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Analysis

Russian Conservatism: Autocratic, Libertarian, Or Organic?

Vladivostok landscape
Image by Karamanskaya

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Guest post by James C. Pearce

Solzhenitsyn once said, “the severity of Russia’s laws is softened by the fact that following them is optional’’. For millions of Russians, the autocratic power structures and security services seem irrelevant in everyday life. The further one lives from the centers of power, money and high culture, the less it affects you. The less you get involved with politics or the state, the less you feel its presence. On an average day, millions of Russians question where it is when they need help.

Some regional governments are glorified administrative centers, which do little other than clean parks, collect the trash and pay its officials to prop up the administrative state. Others, like the The Republic of Chechnya, have illegalized alcohol and abortion – and might well be other countries.

All of this poses some curious questions: is the almighty Russian state not that powerful and intrusive? Is the autocratic conservative state actually more libertarian?

The state and culture in Russia have always had strong links. Too strong for some. Yet, passive acceptance is often confused with unwavering support for this system of government. The libertarian ‘live and let live’ spirit is definitely noticeable and has a peculiar Russian character. As are strands of economic conservatism.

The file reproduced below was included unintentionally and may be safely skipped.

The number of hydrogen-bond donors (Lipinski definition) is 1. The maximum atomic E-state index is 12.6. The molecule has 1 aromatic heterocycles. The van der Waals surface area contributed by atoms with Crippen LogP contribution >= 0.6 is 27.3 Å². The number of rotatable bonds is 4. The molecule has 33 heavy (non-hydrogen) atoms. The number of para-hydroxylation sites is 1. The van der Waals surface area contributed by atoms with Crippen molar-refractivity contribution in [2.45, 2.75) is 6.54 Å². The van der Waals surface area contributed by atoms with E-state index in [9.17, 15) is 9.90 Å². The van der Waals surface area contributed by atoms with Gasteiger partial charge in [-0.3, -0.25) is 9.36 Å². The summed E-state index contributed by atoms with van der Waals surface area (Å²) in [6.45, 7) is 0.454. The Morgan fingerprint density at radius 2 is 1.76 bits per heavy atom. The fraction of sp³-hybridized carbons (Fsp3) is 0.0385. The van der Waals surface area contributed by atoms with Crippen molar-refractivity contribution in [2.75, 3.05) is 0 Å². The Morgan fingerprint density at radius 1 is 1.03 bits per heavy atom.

What most Westerners fail to understand is that Russians do not behave as an oppressed people, see themselves as oppressors or as less free than their European counterparts. There is also plenty of data which suggests that many Russians never seek financial assistance from the state, often opting for private medical care and education. Gosuslugi, the state services website, is loathed and has a reputation for making basic problems overly complex. What is more, protests against socio-political restrictions aren’t actually that uncommon. Just before the pandemic, protests over attempts to ban the popular social media app Telegram saw some 12,000 turnout onto Moscow’s streets.

One of the main organizers of these protests was none other than The Russian Libertarian Party. Libertarianism in Russia has seen modest growth in recent years, particularly among the young. They are interested in the free market and an aversion to big government. Libertarianism has a niche following in Russia’s non-systemic opposition, once boasting members like Vera Kichanova, journalist at Republic and a former Moscow district council deputy. Russia also gave birth to Ayn Rand, who Russian libertarians call the ‘mother of the free market’.

Rand is an obscure figure in her native country. There is no museum named after her, no street name or plaque stating where she lived. Her philosophy of self-reliance and individualism meant she never made it onto Soviet bookshelves. By the time her books were translated into Russian in the late 1990s, much of the nation had become disillusioned with the painful transition to capitalism, which was seen as the primary cause of the decade’s inequality, hyperinflation and financial collapse. She has since failed to make a dent in Russian politics.